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Age is just a number when it comes to brain function

By The Health News Team | October 27, 2021
Father and son playing chess

As we age, our bodies change in function and appearance. Our bones become less dense, muscle strength tends to decrease, and joints become tighter and stiffer. With these changes, older adults become more susceptible to falling and may experience hearing and vision loss.

We can replace or enhance a few things but not everything. However, while we once thought that brain function was irreplaceable, advancements in science have taught us that we can create new brain connections as we age.

The impact of imaging on the study of brain development
Before brain imaging was available, conventional wisdom held that brain cells were lost during the aging process and never returned. The reality is that new brain connections can be created. New pathways in the brain can grow, which was previously thought to be unheard of.

“When you’re younger, it’s obviously easier to learn a foreign language or a musical instrument,” says Mary Heineke, a marriage and family therapist with Sharp Grossmont Hospital. “We used to have the impression that older adults couldn’t learn or retain new information. It's encouraging that research shows as we get older, the brain can keep growing when we learn and experience new things.”

Creating new brain connections
Neuroplasticity is the ability of the brain to reorganize itself by forming new neural connections throughout life. It allows the nerve cells in the brain to compensate for injury and disease and adjust their activities to new situations or changes in their environment.

“I describe neural pathways as the paths you develop over time due to constant use,” says Heineke. “You can always forge a new path; you're just going to have to beat down a few more things to go another way. We literally can rewire the brain by making behavioral changes.”

While Heineke admits that brain cognition decreases as we get older, it does not always need to be the case. We can stimulate cognition by doing puzzles, playing video games or learning a musical instrument.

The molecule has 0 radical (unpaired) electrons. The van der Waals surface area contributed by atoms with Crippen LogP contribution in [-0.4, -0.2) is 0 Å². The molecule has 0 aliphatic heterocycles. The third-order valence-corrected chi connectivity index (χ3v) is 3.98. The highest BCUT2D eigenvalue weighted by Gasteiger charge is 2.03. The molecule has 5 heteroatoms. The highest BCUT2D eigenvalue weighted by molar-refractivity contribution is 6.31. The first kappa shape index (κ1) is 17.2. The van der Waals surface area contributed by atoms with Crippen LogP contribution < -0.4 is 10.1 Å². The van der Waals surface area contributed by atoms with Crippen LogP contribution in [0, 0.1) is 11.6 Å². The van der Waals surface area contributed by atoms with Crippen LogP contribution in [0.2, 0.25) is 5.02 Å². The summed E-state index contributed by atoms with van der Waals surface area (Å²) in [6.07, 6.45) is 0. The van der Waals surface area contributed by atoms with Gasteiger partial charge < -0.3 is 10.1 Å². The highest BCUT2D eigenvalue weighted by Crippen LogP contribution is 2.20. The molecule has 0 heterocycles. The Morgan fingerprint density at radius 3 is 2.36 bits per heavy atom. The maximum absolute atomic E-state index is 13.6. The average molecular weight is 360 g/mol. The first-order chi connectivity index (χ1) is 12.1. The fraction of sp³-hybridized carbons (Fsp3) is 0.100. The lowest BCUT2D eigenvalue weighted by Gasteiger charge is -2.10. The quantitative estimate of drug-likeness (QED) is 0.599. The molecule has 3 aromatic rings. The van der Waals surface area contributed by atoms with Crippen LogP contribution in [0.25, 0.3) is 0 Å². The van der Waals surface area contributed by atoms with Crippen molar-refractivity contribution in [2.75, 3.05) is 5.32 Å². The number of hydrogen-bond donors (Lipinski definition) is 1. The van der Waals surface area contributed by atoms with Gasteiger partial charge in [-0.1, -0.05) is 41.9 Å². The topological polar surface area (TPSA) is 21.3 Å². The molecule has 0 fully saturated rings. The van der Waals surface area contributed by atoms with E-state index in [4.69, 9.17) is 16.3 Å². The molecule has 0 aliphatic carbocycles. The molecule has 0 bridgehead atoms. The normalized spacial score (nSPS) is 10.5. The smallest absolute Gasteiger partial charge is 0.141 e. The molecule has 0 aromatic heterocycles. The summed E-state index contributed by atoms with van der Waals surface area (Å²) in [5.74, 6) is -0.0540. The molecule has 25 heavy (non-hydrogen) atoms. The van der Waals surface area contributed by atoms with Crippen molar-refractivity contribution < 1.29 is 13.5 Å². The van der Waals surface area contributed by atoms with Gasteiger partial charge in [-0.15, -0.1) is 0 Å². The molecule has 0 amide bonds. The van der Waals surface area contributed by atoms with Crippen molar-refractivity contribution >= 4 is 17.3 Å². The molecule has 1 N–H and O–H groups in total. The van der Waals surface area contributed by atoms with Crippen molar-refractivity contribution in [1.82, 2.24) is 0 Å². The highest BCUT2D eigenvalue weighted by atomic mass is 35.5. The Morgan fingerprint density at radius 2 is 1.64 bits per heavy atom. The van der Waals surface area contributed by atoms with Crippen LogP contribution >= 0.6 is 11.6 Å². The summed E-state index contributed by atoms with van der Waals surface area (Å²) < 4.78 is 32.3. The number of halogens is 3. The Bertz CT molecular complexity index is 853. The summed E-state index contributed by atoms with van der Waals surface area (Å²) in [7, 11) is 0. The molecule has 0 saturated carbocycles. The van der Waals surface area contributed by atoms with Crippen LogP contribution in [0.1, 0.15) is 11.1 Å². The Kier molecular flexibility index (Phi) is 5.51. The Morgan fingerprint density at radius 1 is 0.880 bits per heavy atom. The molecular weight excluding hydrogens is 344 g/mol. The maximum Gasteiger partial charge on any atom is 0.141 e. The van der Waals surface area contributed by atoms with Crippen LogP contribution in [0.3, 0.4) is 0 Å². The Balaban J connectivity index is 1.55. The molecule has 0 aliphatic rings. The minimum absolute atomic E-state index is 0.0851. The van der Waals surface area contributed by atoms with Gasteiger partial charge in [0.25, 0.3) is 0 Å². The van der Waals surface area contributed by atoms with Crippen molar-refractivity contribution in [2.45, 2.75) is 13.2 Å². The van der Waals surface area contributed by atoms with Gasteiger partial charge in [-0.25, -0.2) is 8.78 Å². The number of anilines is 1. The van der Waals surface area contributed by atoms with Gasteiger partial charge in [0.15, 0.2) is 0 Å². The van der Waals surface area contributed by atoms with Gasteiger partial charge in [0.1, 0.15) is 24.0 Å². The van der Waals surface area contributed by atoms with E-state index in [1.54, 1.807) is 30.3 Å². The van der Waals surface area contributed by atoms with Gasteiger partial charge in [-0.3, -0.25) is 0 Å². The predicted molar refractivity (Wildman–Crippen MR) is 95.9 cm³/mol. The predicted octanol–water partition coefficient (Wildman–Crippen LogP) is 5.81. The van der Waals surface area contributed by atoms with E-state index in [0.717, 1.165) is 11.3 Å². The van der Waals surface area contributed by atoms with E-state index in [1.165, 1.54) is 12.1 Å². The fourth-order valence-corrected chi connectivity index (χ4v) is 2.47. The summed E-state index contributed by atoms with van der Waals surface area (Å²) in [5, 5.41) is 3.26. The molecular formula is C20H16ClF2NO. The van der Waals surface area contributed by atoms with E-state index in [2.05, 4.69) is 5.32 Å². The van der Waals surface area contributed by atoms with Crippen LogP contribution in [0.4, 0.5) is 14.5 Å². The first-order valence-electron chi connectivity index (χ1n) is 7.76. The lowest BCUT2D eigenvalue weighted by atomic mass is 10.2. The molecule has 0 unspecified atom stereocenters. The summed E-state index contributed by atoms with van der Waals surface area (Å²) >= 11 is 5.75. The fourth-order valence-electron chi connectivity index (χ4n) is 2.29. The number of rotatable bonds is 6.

‘Super agers’ debunk the myth of brain loss
A group within a retirement community participated in a medical study to explore the reasons for longevity and why some older adults may be considered “super agers.” A super ager is someone in their 80s or older who has cognitive function that is comparable to that of an average middle-aged person.

Findings from the study conclude that regular activity, social connections and having a purpose in life can contribute to preventing or reversing cognitive decline. Surprisingly, alcohol and tobacco use did not seem to diminish brain function for the study group.

“You would have thought that people who lived longer didn't drink, but actually some did drink; it was just no more than two drinks a day,” explains Heineke. “And there are similar results from people who smoke a lot but may live longer because of the activities they do. Exercise and healthy eating are things we know play a big part in keeping these super agers going.”

Myths about brain development, resiliency and recovery
Another myth of aging is that we are unable to overcome the effects of trauma because our brains cannot develop new ways of thinking. This misconception comes not from the brain, but rather from telling ourselves we cannot take on new challenges.

“There are people who experience great loss in their life, but they've been able to develop a purpose after that,” says Heineke. “Building new neural pathways are a big part of being able to accept things that happened to us. We can start to move forward by concentrating on the things that we can do to improve our brain health.”

Tips for filling your brain reservoir
Heineke shares the following tips to help improve brain function and be more resilient:

Exercise regularly. Research shows people who are physically active are less likely to experience a decline in mental function.

Eat a healthy diet. The Mediterranean-DASH Intervention for Neurodegenerative Delay (MIND) diet can help reduce cognitive decline, according to a research study by Rush University Medical Center.

Get plenty of sleep. Getting 7 to 8 consecutive hours of sleep per night provides the brain the time it needs to consolidate and store memories effectively.

Stay mentally stimulated. Consider taking a class, joining a book club, playing games or learning something new, such as how to play an instrument or speak a new language.

Stay socially involved. Remain connected with others, as social interaction helps ward off depression and stress, both linked to memory loss.

Minimize stress. Learn how to cope with anxiety or tension, as hormones secreted when people are under stress have a stronger effect on older brains.

Learn more about mental health services provided at Sharp HealthCare.


Mary Heineke


Mary Heineke is a licensed marriage and family therapist at Sharp Grossmont Hospital for Behavioral Health.

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